It’s mainly used for park laps. It goes from bottom of the park to the start.


  4. skitheeast October 26, 2020 / 12:53 pm

    This lift could probably be removed tomorrow with only park skiers being upset, although they could still use Village Express so it would not be the end of the world for them. This lift’s alignment is suited for the old lift system at Snowmass, so it is unnecessary these days, and I would change it completely if it were to be replaced. Perhaps put the top terminal at the intersection of Lunchline and Bonzai and the bottom terminal towards the top of Fanny Hill to allow for the middle section of Village Express (the park and the blue/green trails off Lunchline) to all be lapped without needing to head all the way to the bottom.


    • Donald Reif November 14, 2020 / 12:58 pm

      I don’t see it as completely unnecessary, since I think it serves as a means to bypass the village base area entirely when transiting from the central and eastern parts of the mountain over to Sam’s Knob and Campground. (Although now looking at some maps, I think it might be possible to use Lunchline to get over to the Sam’s Knob lift from Big Burn and Sheer Bliss).


    • Myles Svec March 12, 2021 / 4:46 pm

      Coney Glade would be good to keep because Village Express stops all the time because of beginners loading it and Village express is also very long.


    • oirnoir August 21, 2021 / 3:47 pm

      I’m not a park skier and I would be extremely upset. Though you can get from Big Burn/Sheer Bliss to Sam’s Knob via Lunchline, It remains the best way to get from Alpine Springs/High Alpine to Sam’s Knob/Campground bypassing the busy base area. The alternative is to use the Sheer Bliss lift, which is a long inefficient detour.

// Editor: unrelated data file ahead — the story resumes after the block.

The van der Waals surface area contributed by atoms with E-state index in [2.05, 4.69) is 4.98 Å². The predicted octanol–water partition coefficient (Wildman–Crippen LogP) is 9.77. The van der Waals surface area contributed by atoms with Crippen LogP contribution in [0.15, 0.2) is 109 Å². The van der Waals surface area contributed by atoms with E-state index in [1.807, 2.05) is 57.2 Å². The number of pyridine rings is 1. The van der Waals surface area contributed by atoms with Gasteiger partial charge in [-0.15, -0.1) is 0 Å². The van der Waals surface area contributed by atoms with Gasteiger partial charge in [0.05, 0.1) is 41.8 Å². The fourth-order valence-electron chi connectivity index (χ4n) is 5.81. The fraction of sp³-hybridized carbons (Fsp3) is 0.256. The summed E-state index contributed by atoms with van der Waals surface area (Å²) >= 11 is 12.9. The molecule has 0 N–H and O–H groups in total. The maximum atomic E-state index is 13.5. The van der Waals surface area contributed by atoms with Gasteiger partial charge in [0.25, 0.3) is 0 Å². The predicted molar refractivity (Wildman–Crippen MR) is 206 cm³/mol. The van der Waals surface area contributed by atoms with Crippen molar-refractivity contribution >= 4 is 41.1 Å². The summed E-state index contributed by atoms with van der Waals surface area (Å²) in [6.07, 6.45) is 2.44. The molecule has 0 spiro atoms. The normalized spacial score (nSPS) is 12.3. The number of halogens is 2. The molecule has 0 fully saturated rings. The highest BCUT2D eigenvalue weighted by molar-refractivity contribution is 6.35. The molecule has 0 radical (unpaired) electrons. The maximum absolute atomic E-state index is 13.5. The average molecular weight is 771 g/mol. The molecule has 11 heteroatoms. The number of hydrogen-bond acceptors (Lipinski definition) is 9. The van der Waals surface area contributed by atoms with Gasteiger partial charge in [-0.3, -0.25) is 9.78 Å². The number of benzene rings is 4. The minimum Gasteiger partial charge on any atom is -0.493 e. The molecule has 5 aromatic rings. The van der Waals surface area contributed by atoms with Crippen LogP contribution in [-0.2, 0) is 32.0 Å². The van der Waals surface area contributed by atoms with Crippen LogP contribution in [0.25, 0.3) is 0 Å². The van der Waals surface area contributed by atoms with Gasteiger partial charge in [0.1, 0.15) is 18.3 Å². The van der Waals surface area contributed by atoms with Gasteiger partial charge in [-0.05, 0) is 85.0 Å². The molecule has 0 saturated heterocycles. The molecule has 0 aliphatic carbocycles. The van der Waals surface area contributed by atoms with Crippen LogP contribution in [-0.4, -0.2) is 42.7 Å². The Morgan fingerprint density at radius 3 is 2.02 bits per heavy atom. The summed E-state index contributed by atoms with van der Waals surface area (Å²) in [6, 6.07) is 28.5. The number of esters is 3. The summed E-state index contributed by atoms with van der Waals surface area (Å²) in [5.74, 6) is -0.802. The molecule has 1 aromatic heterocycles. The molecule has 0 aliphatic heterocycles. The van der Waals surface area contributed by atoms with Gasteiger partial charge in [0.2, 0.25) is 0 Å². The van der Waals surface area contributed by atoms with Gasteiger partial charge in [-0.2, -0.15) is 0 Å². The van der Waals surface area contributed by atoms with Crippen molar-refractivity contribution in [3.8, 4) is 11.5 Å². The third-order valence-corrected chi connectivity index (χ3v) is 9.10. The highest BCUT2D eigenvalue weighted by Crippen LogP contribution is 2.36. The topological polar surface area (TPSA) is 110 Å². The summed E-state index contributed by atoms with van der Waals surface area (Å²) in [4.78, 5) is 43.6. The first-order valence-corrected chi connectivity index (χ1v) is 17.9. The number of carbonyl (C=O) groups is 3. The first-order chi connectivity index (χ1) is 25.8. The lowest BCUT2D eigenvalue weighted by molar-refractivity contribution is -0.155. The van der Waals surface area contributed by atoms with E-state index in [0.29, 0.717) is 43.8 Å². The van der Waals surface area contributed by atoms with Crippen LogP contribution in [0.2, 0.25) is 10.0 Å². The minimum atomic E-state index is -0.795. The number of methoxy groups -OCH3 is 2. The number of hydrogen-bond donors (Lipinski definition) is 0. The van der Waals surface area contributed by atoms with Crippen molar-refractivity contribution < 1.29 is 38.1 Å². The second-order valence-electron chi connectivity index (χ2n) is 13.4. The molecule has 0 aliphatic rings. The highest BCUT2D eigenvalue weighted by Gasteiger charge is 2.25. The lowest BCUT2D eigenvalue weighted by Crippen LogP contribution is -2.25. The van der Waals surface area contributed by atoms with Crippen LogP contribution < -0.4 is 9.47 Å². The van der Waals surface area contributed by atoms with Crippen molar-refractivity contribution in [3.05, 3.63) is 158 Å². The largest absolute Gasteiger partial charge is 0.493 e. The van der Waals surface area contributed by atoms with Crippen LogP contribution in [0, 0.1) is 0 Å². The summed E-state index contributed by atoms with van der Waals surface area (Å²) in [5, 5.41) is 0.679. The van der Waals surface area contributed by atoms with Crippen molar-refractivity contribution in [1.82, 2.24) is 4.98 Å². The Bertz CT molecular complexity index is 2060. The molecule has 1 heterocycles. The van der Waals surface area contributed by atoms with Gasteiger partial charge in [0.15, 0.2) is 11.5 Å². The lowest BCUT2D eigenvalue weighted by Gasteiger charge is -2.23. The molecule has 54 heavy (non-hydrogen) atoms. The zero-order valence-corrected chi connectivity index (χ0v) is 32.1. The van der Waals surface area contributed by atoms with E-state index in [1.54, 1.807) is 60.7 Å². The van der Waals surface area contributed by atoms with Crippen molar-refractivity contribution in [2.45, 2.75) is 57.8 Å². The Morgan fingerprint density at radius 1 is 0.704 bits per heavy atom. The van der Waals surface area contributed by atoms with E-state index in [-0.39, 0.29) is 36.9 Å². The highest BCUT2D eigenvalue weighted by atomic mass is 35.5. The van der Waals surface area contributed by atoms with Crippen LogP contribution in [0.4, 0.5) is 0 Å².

Besides being a great way to get from Alpine Springs to Sam’s Knob, it’s also the only remaining detachable at Snowmass where you can look up and see the inner workings of the lift, something that most skiers might not appreciate but is one of the finer points of skiing at Snowmass for me.

      Liked by 1 person

  5. Joshua Redman January 8, 2022 / 2:29 pm

    When were tire-driven detachables created? This is a chain-driven.


    • AO March 24, 2022 / 10:59 am

      The cadence chain is only through the contour at the drive. Drive arrival and departure, as well as the entire return are tire driven


    • Donald Reif March 24, 2022 / 11:35 am

      Doppelmayr debuted them on the UNI terminals in 1988/1989. Poma debuted them with the Challenger terminal prototypes in 1990/1991 and full-time beginning in 1992.

      Many older chain-driven detachables of Poma vintage underwent conversion to tire contours in the late 1990s / early 2000s. This was the case for Breck’s older superchairs (the original Colorado and Falcon SuperChairs, which have been since replaced with high speed six packs, along with the still-running Beaver Run SuperChair) and Copper’s original American Flyer.


Leave a Reply

Fill in your details below or click an icon to log in: Logo

You are commenting using your account. Log Out /  Change )

Facebook photo

You are commenting using your Facebook account. Log Out /  Change )

Connecting to %s